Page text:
‘Between Sins‘ is a hood film detailing the life of Coy a man who returns from a stint in prison. He has the choice to return to his religious roots or get dragged back into a life of crime that presents him with only temporal pleasures but the possibility of getting killed or ending up back behind bars.
Coy is played by George Taylor. His demeanour and posture throughout the film are that of a man who possibly had a brighter feature but ended up in a life of crime. His outlook on life has further been darkened by his experiences in the prison system and doesn’t seem to know what the future has in store for him.
Five years locked up might not seem that long for many. But Coy returns home to find out that a lot has changed. His little daughter who he left before going away is not so little anymore and is missing a father figure in her life. The streets are not the same as they were when he went in. He manages to find a job at a boat yard but that doesn’t seem enough for him.
Pudda (played by Rigoberto Duval) his old friend presents his only chance of making a much more comfortable living than the boat yard job he’s landed. But that involves him going back to a life of crime and possibly ending up back in prison.
For many just like Coy, that seems to be their faith and they are most likely just going to be another statistic in the matter of recidivism.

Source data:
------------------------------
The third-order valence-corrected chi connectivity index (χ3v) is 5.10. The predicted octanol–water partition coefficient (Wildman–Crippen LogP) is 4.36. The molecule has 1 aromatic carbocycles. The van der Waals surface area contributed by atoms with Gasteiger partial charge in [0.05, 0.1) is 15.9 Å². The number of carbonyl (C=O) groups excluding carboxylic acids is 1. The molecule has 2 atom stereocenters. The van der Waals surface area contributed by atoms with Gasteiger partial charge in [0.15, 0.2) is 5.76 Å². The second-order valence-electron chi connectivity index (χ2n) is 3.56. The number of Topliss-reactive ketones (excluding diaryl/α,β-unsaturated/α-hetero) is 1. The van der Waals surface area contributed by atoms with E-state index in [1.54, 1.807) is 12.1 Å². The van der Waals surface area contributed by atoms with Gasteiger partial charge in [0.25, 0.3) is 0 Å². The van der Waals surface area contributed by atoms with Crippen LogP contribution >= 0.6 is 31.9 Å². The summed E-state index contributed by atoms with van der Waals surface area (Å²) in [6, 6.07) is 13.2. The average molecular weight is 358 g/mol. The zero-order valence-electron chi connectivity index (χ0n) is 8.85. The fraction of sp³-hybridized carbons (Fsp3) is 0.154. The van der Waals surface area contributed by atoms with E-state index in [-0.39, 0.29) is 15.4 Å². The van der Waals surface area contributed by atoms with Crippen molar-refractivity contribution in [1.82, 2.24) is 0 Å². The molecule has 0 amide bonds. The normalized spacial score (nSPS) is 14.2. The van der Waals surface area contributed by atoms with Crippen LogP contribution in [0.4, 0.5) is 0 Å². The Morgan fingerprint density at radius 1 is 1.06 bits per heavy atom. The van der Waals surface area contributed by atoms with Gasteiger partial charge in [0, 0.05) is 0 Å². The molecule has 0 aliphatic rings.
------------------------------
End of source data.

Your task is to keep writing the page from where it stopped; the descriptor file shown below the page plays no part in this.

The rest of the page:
But what are the opportunities available for an ex-convict if not a life of crime?
Coy is seeing struggling not just with his conflicts but also with the relationship he has with his daughter as well as his mother whose health is failing.
We see him share some moments with his mother that seems to reaffirm the importance of a mother’s love in anyone’s life. She is the only one waiting to pick him up after his release from prison. Later in the film, he asks her much longer she has left and tries to make the best out of the few days that she might have left alive.
We also see Coy speaking and advising some young individuals encouraging them to take their training in interest in football seriously.
The film is written and drifted by Carlos Miller. The story he tells in this film feels like a reflection of the lives of many minorities in the states. Interestingly, he can show that determination and commitment to living a life away from crime can pay off. There are also subtle elements of religion and faith touched on in this film.
It is also notable to acknowledge that the film does great not to glorify crime and gang violence. There aren’t any scenes or events in the film that feed into the stereotypes that are mostly propagated in hood films.
The film generally keeps a decent pacing that leads you to expect that something very eventful is about to happen in the life of the lead. But nothing happens and it just goes on. It is as though the film doesn’t have a decisive third act but slowly cruises to a climax leaving you not just wanting more but interested in knowing what is next for Coy and his family.
I would score this film 6/10. Perhaps, I expected a much more conclusive resolution for Coy and his loved ones. Or I just wanted a happy ending that sees him successful and enjoying a good life with better opportunities away from crime. Nonetheless, this is a film worth seeing.
‘Between Sins‘ starting 31st March 2023 is available for streaming via AMAZON, VUDU, and Cable VOD. Do check it out if you are in for a decent hood drama.